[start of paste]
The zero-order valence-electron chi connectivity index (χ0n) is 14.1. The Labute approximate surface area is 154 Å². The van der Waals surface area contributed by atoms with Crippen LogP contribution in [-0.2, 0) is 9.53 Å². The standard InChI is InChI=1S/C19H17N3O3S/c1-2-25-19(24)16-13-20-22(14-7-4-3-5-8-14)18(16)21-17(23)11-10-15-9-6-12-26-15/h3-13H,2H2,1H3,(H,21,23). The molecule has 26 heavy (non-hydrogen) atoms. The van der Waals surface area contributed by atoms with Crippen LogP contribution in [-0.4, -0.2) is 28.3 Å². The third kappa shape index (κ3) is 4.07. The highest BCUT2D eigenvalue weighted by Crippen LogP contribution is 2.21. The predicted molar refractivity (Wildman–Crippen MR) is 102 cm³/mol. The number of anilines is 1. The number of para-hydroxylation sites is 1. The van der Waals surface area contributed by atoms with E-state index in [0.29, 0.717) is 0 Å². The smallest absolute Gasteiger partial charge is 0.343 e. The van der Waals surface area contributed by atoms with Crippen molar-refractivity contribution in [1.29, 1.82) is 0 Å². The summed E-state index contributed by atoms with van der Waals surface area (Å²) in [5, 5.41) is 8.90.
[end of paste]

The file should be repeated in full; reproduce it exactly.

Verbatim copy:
The zero-order valence-electron chi connectivity index (χ0n) is 14.1. The Labute approximate surface area is 154 Å². The van der Waals surface area contributed by atoms with Crippen LogP contribution in [-0.2, 0) is 9.53 Å². The standard InChI is InChI=1S/C19H17N3O3S/c1-2-25-19(24)16-13-20-22(14-7-4-3-5-8-14)18(16)21-17(23)11-10-15-9-6-12-26-15/h3-13H,2H2,1H3,(H,21,23). The molecule has 26 heavy (non-hydrogen) atoms. The van der Waals surface area contributed by atoms with Crippen LogP contribution in [-0.4, -0.2) is 28.3 Å². The third kappa shape index (κ3) is 4.07. The highest BCUT2D eigenvalue weighted by Crippen LogP contribution is 2.21. The predicted molar refractivity (Wildman–Crippen MR) is 102 cm³/mol. The number of anilines is 1. The number of para-hydroxylation sites is 1. The van der Waals surface area contributed by atoms with E-state index in [0.29, 0.717) is 0 Å². The smallest absolute Gasteiger partial charge is 0.343 e. The van der Waals surface area contributed by atoms with Crippen molar-refractivity contribution in [1.29, 1.82) is 0 Å². The summed E-state index contributed by atoms with van der Waals surface area (Å²) in [5, 5.41) is 8.90.